The 80/20 formula for freelance writing success

May 26th, 2017 by Bob Bly

I hear from hundreds of freelance writers each year, many of whom
are not entirely happy with their careers.

And they fall into two distinct groups:

>> The first group is freelancers who are primarily pursuing
their literary or journalistic calling.

They mostly write plays, poems, movies, novels, nonfiction books,
articles, essays, short stories, screenplays, and whatever else they
are passionate about.

They love what they do. And find it fulfilling.

Only problem is: most writers in this first group tell me they
are hardly making any money … and are barely getting by.

>> The second group is freelance writers who pursue high-paying
commercial projects.

These assignments include technical articles for scientific and
medical journals … white papers … long-form direct response sales
letters … video sales letters … web sites … speeches … and many
other lucrative gigs.

Most of the writers in this group who reveal their income to me
say they are earning $100,000 to $200,000 a year or more.

As a result, they can afford to live in a nice house in a good
neighborhood … pay tuition for their kids at Ivy League colleges
… take great vacations at five-star resorts … drive late-model
luxury cars … and build a big enough IRA to retire secure for
life.

Only problem is: many tell me that, while this commercial writing
pays the bills, it doesn’t fulfill them artistically.

The solution for both groups is simple. I call it “the 80/20
formula for freelance writing success.”

The formula says you spend 80% or so of your time on high-paying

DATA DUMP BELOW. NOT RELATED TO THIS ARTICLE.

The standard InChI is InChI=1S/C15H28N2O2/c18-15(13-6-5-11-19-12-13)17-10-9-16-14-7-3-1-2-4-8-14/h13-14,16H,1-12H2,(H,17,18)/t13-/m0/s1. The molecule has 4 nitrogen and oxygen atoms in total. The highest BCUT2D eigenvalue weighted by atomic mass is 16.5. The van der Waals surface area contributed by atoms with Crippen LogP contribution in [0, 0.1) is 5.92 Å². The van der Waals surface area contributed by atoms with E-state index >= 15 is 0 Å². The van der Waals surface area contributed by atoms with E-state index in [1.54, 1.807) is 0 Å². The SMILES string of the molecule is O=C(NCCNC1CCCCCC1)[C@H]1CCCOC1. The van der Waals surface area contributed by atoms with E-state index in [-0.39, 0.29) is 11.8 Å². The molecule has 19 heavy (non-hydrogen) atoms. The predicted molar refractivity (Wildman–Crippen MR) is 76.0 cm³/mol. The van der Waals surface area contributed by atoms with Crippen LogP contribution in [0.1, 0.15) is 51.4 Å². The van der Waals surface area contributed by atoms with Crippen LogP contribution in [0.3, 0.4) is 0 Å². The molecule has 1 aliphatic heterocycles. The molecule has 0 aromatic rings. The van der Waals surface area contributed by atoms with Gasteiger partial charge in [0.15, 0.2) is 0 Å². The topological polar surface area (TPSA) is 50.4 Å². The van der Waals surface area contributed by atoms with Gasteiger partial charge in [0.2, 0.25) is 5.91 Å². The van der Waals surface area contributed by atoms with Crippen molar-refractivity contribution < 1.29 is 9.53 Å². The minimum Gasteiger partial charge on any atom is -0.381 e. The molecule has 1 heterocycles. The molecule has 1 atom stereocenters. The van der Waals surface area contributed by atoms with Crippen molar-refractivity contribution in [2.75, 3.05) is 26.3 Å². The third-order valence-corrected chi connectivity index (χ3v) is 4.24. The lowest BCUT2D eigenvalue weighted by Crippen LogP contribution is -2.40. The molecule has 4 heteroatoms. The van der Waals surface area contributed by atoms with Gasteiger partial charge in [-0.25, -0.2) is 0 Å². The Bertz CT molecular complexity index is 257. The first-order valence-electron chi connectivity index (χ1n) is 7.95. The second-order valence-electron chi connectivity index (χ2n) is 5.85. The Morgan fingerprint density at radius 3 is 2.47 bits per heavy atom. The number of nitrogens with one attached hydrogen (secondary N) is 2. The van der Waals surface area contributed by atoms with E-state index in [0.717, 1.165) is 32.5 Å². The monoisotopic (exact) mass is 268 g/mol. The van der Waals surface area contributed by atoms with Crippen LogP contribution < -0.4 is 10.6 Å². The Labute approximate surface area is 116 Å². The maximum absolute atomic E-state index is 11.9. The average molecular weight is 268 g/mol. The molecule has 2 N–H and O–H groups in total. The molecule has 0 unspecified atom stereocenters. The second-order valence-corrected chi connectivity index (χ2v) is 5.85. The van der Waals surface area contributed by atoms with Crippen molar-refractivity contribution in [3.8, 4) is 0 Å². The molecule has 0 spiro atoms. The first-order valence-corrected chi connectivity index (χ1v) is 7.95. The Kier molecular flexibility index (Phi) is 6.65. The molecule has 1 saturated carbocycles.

projects for commercial clients — and the other 20% on your
literary, journalistic, and artistic writings.

By spending 80% of your time on high-profit writing, you earn
enough money to provide well for your family — while remaining
freelance and avoiding having to work at a 9-to-5 job for someone
else.

But by spending the other 20% of your time writing for fun and
artistic fulfillment, you also get to write the things that
matter most to you.

And because of your cash flow from the high-paying 80% of your
work, you don’t even need to make a dime from your more literary
endeavors — although for some of us it does in fact generate
additional, and in some cases even significant, cash flow.

By the way, the magic of the formula is that you spend some time
writing what others will pay you a lot of money to write … and
some time writing things for your own pleasure, self-expression,
and amusement — whether they pay well, poorly, or not at all.

There is no magic, however, about the actual ratio. You can
adjust it to fit your temperament and needs. For instance, I do
90/10, not 80/20, and that works for me.

Full disclosure: the great advantage I have is that I actually
love writing the high-profit stuff — in my case, copy.

Some writers do. Others not so much. But the 80/20 formula works
in either case. Try it!

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Category: Success, Writing | No Comments »

The awful truth about how-to books

April 14th, 2017 by Bob Bly

Comedian Steven Wright famously quipped: “If how-to books
really worked, we’d only need just one.”

Well, recently I received as a gift a new how-to business book.

In the preface, the author shocked me by stating, “The average
person who buys any how-to information gets little or no
results.”

Do you believe it? From long experience, I certainly do.

And if so, is this dose of realism at the beginning of a new
how-to book demotivating, discouraging, a rude awakening?

Or is it inspiration to beat the averages … and be one of those
who DO get results?

I have no solid proof of these numbers, but I think they are
pretty accurate for business how-to books, and probably even